As a new columnist, I wish to introduce myself, call your attention to the
outstanding columns on this site written by my predecessor Barbara Jean Mathews,
C.G., and indicate some of the Connecticut resources I will cover in this and
future columns. Although I have yet to discover my first Connecticut ancestor, I
was involved in historical and genealogical research in Connecticut for fifteen
of the twenty-one years I lived there before moving to Massachusetts in 1991. I
continue my interest in Connecticut history and genealogy.
Future topics will include records at the Connecticut State Library and the
Connecticut Historical Society in
Hartford, lesser-known Connecticut libraries with outstanding genealogical
collections, genealogical societies in Connecticut, several leading Connecticut
genealogists and their work, and special publications of interest to Connecticut
researchers. Your suggestions for future topics are welcome.
Visiting Town HallsAlthough many Connecticut records have been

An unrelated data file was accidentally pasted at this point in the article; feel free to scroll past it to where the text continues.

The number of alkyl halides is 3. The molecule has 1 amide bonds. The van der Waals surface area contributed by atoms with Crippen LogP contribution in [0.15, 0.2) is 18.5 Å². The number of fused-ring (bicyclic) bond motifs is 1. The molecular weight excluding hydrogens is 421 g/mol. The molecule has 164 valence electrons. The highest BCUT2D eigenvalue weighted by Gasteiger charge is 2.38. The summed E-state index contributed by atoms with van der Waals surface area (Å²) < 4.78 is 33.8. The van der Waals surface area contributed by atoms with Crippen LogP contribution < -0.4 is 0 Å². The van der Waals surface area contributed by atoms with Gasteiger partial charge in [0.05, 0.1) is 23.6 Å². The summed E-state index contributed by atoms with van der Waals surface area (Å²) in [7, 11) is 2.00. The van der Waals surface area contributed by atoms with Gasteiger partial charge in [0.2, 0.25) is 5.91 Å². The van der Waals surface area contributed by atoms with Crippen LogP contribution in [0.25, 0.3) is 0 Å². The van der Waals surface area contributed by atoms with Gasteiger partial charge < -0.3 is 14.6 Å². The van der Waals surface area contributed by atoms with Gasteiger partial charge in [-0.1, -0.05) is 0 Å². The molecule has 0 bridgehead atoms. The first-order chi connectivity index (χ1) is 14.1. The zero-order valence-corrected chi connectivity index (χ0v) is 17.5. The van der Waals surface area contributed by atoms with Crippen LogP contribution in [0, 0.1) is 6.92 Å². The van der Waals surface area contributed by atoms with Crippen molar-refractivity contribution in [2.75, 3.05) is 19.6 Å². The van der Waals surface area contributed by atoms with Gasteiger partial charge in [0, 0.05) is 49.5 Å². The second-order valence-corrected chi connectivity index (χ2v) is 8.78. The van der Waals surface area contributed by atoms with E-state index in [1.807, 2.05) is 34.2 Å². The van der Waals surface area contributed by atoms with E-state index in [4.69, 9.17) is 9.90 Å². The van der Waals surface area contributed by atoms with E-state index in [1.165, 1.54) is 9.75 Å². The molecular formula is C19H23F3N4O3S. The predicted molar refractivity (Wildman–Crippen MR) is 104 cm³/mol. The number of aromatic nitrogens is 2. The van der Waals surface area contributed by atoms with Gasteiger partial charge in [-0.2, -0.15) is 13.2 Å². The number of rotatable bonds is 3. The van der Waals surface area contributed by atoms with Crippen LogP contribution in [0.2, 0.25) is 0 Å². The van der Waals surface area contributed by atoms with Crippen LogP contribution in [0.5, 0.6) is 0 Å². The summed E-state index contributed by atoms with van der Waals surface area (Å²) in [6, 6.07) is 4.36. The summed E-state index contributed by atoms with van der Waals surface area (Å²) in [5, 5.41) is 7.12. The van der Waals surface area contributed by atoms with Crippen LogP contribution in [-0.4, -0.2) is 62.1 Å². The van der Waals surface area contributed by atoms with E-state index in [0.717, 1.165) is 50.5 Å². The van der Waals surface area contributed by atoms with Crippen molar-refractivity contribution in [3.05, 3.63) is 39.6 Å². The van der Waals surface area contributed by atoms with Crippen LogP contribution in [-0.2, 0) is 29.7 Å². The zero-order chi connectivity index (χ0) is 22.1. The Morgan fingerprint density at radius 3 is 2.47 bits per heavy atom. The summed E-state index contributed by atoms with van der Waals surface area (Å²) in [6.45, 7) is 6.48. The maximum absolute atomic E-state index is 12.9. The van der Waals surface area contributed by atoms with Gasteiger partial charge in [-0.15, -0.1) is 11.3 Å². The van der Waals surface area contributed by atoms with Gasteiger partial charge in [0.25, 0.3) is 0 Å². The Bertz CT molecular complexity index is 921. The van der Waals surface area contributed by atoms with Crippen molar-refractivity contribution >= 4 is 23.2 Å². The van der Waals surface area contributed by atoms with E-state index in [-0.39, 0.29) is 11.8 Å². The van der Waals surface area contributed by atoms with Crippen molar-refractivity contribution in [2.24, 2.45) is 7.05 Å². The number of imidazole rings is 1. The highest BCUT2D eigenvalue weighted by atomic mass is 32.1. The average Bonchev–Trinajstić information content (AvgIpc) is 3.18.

microfilmed and are widely available, many researchers like to visit town halls
where they can do "hands-on" research from original records or first-generation
copies of those records. Researchers planning such a visit may wonder what they
will find and whether it will be worthwhile.
Much ink has been spilled over how to get the most out of visiting a town
hall. If you plan your research in advance, allow enough time for careful and
thorough research, and use common sense, your visit can be rewarding. Offices of
town clerks and registrars of vital records, as well as probate offices, may be
open to the public during limited hours. In small towns, the town clerk may, in
fact, hold more than one town position. Call before visiting these offices
for more information.
When planning your trip, determine when the town of interest was founded.